Why the frequent flyer needs more than just electrolytes

 What are electrolytes?

The four key electrolytes (magnesium, potassium, chloride and sodium) can assist in alleviating the symptoms like dehydration, cramping and loss of energy that can regularly hamper athletic performance.

Electrolyte products are taken with water by athletes to assist the body in:

  • Maintaining hydration,
  • Preventing muscle cramps,
  • Sustaining energy and endurance,
  • Enhancing mental focus.

But whilst these benefits can help during all forms of exercise including training, when competing, and can even aid a faster recovery[1], the traveller needs more support.

Electrolytes whilst travelling

For the susceptible business and leisure traveller, it is well known that long haul flights may be a risk factor for deep vein thrombosis (DVT)[2], which may be due in part to mild dehydration from insufficient fluid intake, consumption of diuretic beverages and low ambient humidity. In a flight simulation it was found the risk could be reduced by an intake of isotonic-electrolyte solution compared with water alone[3]. Magnesium, for instance, contributes to electrolyte balance.

Mild dehydration can impact cognitive function[4], which is not desirable for any business executive after a long-haul flight. Electrolyte supplementation will go some way to helping avoid this, but alone they are not a complete solution to hydration recovery.

Other vital beneficial nutrients the business and leisure traveller need 

The frequent flyer experiences additional health misalignment to the athlete. Other nutrients can help with the various symptoms associated with travel fatigue;

  • Reduced cognitive ability,
  • Increased tiredness,
  • Sleep cycle interruption,
  • Disturbed gastrointestinal function,
  • Mood swings.

To help with rest, magnesium helps reduce tiredness and fatigue, chamomile and lavender help support relaxation, and 5-HTP is a precursor in the body to the hormone melatonin which contributes to alleviation of subjective feelings of jetlag[5].

A business traveller can support his or her mental alertness by supplementing zinc, Gingko biloba, guarana and lecithin which help to support normal cognitive function, whilst B vitamins and iron can help reduce fatigue.

Immune function can be impaired with disruption to the circadian rhythm[6]. This can be an important factor in the risk of getting an infection. Immune system function can be supported by vitamin D, elderberry, ginger and turmeric. Travel fatigue can cause upset to the gastrointestinal system which can be alleviated by aloe vera and ginger.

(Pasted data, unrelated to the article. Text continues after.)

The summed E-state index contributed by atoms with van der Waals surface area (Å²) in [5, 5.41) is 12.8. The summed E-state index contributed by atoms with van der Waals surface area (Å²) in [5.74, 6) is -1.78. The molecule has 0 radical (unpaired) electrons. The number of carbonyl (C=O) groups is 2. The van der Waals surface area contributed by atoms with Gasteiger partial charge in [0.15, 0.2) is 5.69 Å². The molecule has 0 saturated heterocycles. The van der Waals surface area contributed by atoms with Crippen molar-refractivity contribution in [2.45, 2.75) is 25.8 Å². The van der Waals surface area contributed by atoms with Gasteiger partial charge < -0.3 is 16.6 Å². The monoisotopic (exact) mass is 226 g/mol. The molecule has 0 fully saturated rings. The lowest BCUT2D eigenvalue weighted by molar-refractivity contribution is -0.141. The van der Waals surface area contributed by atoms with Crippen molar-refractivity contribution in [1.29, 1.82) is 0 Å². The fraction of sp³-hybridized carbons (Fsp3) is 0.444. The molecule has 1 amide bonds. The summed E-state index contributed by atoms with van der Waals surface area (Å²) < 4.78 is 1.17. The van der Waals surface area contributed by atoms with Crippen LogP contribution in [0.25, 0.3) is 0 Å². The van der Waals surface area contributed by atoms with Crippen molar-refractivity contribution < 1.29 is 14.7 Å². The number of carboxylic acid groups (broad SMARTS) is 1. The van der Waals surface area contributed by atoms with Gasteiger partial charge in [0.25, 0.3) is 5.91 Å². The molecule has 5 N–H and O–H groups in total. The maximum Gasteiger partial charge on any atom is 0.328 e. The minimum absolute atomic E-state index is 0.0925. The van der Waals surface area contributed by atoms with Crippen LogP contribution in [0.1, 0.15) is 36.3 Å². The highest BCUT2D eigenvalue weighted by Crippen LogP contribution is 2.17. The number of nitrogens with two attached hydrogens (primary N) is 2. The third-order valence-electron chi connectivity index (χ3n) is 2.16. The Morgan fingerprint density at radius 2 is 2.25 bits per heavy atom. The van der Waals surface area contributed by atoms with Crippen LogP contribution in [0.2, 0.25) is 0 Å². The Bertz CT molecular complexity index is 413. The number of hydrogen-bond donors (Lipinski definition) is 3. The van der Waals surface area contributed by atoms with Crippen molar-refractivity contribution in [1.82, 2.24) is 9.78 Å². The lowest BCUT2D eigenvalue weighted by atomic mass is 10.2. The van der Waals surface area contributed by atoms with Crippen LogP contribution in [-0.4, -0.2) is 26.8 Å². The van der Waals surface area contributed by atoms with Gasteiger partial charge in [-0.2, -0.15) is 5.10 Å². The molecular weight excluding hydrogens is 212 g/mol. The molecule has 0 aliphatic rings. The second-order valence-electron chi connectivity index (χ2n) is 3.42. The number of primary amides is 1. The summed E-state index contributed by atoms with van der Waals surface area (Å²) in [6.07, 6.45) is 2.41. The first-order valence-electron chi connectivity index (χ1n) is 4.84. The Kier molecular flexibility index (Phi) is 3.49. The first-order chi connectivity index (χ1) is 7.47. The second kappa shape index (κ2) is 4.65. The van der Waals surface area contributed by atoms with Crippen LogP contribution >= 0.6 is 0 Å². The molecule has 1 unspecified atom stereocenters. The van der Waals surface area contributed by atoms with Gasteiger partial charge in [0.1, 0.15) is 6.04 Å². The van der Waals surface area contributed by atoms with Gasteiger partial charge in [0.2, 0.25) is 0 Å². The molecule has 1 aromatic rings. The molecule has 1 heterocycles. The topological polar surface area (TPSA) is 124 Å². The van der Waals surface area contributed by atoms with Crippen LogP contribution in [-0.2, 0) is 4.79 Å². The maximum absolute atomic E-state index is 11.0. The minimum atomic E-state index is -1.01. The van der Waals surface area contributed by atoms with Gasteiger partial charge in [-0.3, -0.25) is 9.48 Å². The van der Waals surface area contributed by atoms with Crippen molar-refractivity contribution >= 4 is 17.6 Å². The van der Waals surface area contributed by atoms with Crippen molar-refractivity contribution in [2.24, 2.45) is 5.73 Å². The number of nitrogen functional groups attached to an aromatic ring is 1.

Besides the all-important rehydration to guard against the risk of DVT, Pycnogenol® from pine bark extract can help protect blood vessels and promote good blood circulation. Fruitflow® helps maintain normal platelet aggregation contributing to healthy blood flow.

Where replacing electrolytes is the domain of the professional athlete, a business and leisure traveller can use them to partially negate the effects and risks of travel fatigue. But there are other more suitable nutrients that would further enhance the traveller to perform at the best of their abilities whilst maintaining optimum health.


[1] Reilly, T. Ekblom, B. (2007) ‘The use of recovery methods post-exercise’ Journal of Sports Sciences 23(6):619-627.

[2] Hamada, K. Doi, T. Sakurai, M. et al. (2002) ‘Effects of hydration on fluid balance and lower extremity blood viscosity during long airplane flights’ Journal of the American Medical Association 287(7):844-845.

[3] Glazer, J. (2002) ‘Pharmaceutical representatives and resident physicians’ Journal of the American Medical Association 287(7);844.

[4] Stachenfield, N. Leone, C. Mitchell, M. et al. (2018) ‘Water intake reverses dehydration associated impaired executive function in healthy young women’ Physiology & Behaviour 185(1):103-111.

[5] Herxheimer, A. & Petrie, K. (2002) ‘Melatonin for the prevention and treatment of jet lag’ Cochrane database of systematic reviews’ 2.

[6] Curtis, A. Bellet, M. Sassone-Corsi, P. et al. (2014) ‘Circadian Clock Proteins and Immunity’ Immunity 40(2):178-186.

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